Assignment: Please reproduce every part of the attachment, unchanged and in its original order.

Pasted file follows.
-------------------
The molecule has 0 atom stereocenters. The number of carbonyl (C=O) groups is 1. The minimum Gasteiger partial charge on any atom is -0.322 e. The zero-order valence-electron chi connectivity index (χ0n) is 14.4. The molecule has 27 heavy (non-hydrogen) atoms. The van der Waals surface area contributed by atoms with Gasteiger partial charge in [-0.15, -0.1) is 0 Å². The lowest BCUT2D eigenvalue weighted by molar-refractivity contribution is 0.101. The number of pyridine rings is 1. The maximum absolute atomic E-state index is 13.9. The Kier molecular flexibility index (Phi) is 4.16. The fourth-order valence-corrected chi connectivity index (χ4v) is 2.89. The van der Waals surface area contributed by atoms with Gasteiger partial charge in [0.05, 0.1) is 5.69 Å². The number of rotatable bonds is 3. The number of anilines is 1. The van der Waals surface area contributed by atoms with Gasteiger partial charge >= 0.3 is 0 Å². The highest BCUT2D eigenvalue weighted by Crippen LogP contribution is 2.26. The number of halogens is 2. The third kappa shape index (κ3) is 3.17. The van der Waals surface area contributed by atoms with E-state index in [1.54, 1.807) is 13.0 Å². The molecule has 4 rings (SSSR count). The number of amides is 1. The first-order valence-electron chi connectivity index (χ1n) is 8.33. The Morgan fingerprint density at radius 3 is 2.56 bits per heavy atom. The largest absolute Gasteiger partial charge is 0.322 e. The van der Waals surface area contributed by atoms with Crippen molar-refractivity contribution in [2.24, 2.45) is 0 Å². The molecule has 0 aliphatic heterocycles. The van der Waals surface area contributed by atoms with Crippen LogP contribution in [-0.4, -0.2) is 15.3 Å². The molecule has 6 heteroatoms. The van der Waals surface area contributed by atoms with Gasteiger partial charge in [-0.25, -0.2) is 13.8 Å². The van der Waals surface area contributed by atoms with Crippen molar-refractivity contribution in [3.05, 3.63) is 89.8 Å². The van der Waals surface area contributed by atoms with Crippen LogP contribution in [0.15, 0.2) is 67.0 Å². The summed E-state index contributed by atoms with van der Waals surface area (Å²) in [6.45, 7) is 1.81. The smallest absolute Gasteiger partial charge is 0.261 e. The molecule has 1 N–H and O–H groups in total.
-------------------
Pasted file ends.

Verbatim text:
The molecule has 0 atom stereocenters. The number of carbonyl (C=O) groups is 1. The minimum Gasteiger partial charge on any atom is -0.322 e. The zero-order valence-electron chi connectivity index (χ0n) is 14.4. The molecule has 27 heavy (non-hydrogen) atoms. The van der Waals surface area contributed by atoms with Gasteiger partial charge in [-0.15, -0.1) is 0 Å². The lowest BCUT2D eigenvalue weighted by molar-refractivity contribution is 0.101. The number of pyridine rings is 1. The maximum absolute atomic E-state index is 13.9. The Kier molecular flexibility index (Phi) is 4.16. The fourth-order valence-corrected chi connectivity index (χ4v) is 2.89. The van der Waals surface area contributed by atoms with Gasteiger partial charge in [0.05, 0.1) is 5.69 Å². The number of rotatable bonds is 3. The number of anilines is 1. The van der Waals surface area contributed by atoms with Gasteiger partial charge >= 0.3 is 0 Å². The highest BCUT2D eigenvalue weighted by Crippen LogP contribution is 2.26. The number of halogens is 2. The third kappa shape index (κ3) is 3.17. The van der Waals surface area contributed by atoms with E-state index in [1.54, 1.807) is 13.0 Å². The molecule has 4 rings (SSSR count). The number of amides is 1. The first-order valence-electron chi connectivity index (χ1n) is 8.33. The Morgan fingerprint density at radius 3 is 2.56 bits per heavy atom. The largest absolute Gasteiger partial charge is 0.322 e. The van der Waals surface area contributed by atoms with Crippen molar-refractivity contribution in [2.24, 2.45) is 0 Å². The molecule has 0 aliphatic heterocycles. The van der Waals surface area contributed by atoms with Crippen LogP contribution in [-0.4, -0.2) is 15.3 Å². The molecule has 6 heteroatoms. The van der Waals surface area contributed by atoms with Gasteiger partial charge in [-0.25, -0.2) is 13.8 Å². The van der Waals surface area contributed by atoms with Crippen molar-refractivity contribution in [3.05, 3.63) is 89.8 Å². The van der Waals surface area contributed by atoms with Crippen LogP contribution in [0.15, 0.2) is 67.0 Å². The summed E-state index contributed by atoms with van der Waals surface area (Å²) in [6.45, 7) is 1.81. The smallest absolute Gasteiger partial charge is 0.261 e. The molecule has 1 N–H and O–H groups in total.